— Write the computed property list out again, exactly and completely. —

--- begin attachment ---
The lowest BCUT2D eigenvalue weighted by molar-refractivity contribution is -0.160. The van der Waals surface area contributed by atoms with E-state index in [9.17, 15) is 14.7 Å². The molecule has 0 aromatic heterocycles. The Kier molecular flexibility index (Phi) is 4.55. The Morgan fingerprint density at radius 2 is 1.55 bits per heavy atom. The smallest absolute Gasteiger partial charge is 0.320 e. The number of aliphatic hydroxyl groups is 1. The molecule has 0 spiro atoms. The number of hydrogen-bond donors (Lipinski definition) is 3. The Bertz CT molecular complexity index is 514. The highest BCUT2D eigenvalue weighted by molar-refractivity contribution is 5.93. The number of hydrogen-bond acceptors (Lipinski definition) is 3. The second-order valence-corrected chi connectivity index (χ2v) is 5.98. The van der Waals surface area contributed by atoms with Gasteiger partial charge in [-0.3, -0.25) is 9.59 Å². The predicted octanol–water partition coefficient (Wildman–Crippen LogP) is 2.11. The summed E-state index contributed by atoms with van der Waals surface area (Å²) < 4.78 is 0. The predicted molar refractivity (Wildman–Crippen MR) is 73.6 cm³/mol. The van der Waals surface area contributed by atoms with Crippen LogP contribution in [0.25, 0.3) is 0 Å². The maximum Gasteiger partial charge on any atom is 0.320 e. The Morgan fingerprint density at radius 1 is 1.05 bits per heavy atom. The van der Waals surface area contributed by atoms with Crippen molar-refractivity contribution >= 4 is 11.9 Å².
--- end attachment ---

The lowest BCUT2D eigenvalue weighted by molar-refractivity contribution is -0.160. The van der Waals surface area contributed by atoms with E-state index in [9.17, 15) is 14.7 Å². The molecule has 0 aromatic heterocycles. The Kier molecular flexibility index (Phi) is 4.55. The Morgan fingerprint density at radius 2 is 1.55 bits per heavy atom. The smallest absolute Gasteiger partial charge is 0.320 e. The number of aliphatic hydroxyl groups is 1. The molecule has 0 spiro atoms. The number of hydrogen-bond donors (Lipinski definition) is 3. The Bertz CT molecular complexity index is 514. The highest BCUT2D eigenvalue weighted by molar-refractivity contribution is 5.93. The number of hydrogen-bond acceptors (Lipinski definition) is 3. The second-order valence-corrected chi connectivity index (χ2v) is 5.98. The van der Waals surface area contributed by atoms with Gasteiger partial charge in [-0.3, -0.25) is 9.59 Å². The predicted octanol–water partition coefficient (Wildman–Crippen LogP) is 2.11. The summed E-state index contributed by atoms with van der Waals surface area (Å²) < 4.78 is 0. The predicted molar refractivity (Wildman–Crippen MR) is 73.6 cm³/mol. The van der Waals surface area contributed by atoms with Crippen LogP contribution in [0.25, 0.3) is 0 Å². The maximum Gasteiger partial charge on any atom is 0.320 e. The Morgan fingerprint density at radius 1 is 1.05 bits per heavy atom. The van der Waals surface area contributed by atoms with Crippen molar-refractivity contribution >= 4 is 11.9 Å².